Abortion mandate cases returned to lower courts
The justices returned to the lower courts for reconsideration a disagreement between religious objectors and the federal government over the mandate, which requires employers to make contraceptives available to their workers, including ones with mechanisms that can potentially induce abortions. The high court remanded the cases to the appeals courts of the Third, Fifth, 10th and District of Columbia districts in light of their brief opinion and blocked the administration from fining the objecting institutions.
The appeals acted on by the Supreme Court famously involve the Little Sisters of the Poor, a Roman Catholic order of nuns who serve the needy. The plaintiffs in the cases also include Southern Baptist organizations such as GuideStone Financial Resources and several universities, as well as other evangelical Christian institutions.
While they await a final determination, Southern Baptist and other religious freedom advocates applauded the high court's latest action.
Russell Moore, president of the Southern Baptist Ethics & Religious Liberty Commission, expressed gratitude the Supreme Court "recognizes the problem and the right of these organizations not to be subject to a heavy-handed administrative state that tramples the most basic American freedoms."
"On this day, we should be encouraged by this unanimous ruling which forbids the government to bully these organizations out of existence through crippling fines and penalties," Moore said in a written statement. "On the other hand, the fact that these basic rights are in question shows that there is much work yet to be done, work in which we will engage, to ensure that organizations like GuideStone and the Little Sisters of the Poor are not abandoned in legal purgatory."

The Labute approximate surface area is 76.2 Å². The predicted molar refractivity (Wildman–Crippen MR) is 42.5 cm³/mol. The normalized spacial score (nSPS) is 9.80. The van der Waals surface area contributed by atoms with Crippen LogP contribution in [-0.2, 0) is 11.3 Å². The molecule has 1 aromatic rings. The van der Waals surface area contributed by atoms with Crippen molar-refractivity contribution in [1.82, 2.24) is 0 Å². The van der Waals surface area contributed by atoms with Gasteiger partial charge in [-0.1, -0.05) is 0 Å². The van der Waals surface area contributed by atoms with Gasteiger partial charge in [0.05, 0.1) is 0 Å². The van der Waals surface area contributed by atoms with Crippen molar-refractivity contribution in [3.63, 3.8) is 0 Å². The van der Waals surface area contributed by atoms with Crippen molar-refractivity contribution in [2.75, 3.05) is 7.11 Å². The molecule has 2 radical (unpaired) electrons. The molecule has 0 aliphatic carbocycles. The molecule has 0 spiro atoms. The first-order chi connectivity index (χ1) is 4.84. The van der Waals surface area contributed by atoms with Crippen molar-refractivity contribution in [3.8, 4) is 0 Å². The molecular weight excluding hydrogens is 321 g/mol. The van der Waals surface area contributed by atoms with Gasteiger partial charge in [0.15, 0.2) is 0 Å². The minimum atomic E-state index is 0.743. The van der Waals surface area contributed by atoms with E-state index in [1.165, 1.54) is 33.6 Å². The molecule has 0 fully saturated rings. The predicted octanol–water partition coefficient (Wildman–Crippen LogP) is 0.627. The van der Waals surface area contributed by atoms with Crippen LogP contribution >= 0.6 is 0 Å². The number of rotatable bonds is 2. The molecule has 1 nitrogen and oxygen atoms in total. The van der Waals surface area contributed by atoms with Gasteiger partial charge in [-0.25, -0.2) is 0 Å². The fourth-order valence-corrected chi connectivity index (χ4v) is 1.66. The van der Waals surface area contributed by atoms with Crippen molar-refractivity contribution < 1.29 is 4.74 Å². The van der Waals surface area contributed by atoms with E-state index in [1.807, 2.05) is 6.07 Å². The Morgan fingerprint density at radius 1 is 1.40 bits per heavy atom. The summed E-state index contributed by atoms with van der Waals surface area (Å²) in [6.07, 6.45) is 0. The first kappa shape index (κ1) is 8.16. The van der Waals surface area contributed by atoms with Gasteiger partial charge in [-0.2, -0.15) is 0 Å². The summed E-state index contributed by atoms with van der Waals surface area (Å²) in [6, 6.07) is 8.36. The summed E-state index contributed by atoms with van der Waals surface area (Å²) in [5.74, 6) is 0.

GuideStone President O.S. Hawkins said in written comments, "We are thankful, first and foremost, to the Lord for this decision. We appreciate the diligence of our legal teams in working through the legal and constitutional issues that were raised as well as for the men and women of the Supreme Court who took seriously their oaths of office.
"This is a good day for which we are thankful."
The lengthy legal dispute -- which arose from a Department of Health and Human Services (HHS) rule related to the 2010 health-care law's implementation -- involves an accommodation to the controversial mandate that GuideStone, Little Sisters and many other religious nonprofits contend violates their religious freedom by forcing them to comply with providing potentially abortion-inducing drugs and devices. The latest of nearly 10 accommodations proposed by the Obama administration requires the nonprofits to provide written notification they meet the requirements for an accommodation, which forces the nonprofit's insurer or a third-party administrator to provide contraceptive coverage.
The justices' May 16 opinion followed the unusual action of requesting supplemental briefs from both sides less than a week after hearing oral arguments in March. The justices directed both sides to address whether the coverage can be gained "in a way that does not require any involvement of petitioners beyond their own decision to provide health insurance without contraceptive coverage to their employees."
Both sides filed supplemental and reply briefs in April. The religious nonprofits agreed there were other approaches they would accept that did not violate their consciences, and the administration admitted there were other ways to achieve contraceptive coverage than those it had proposed.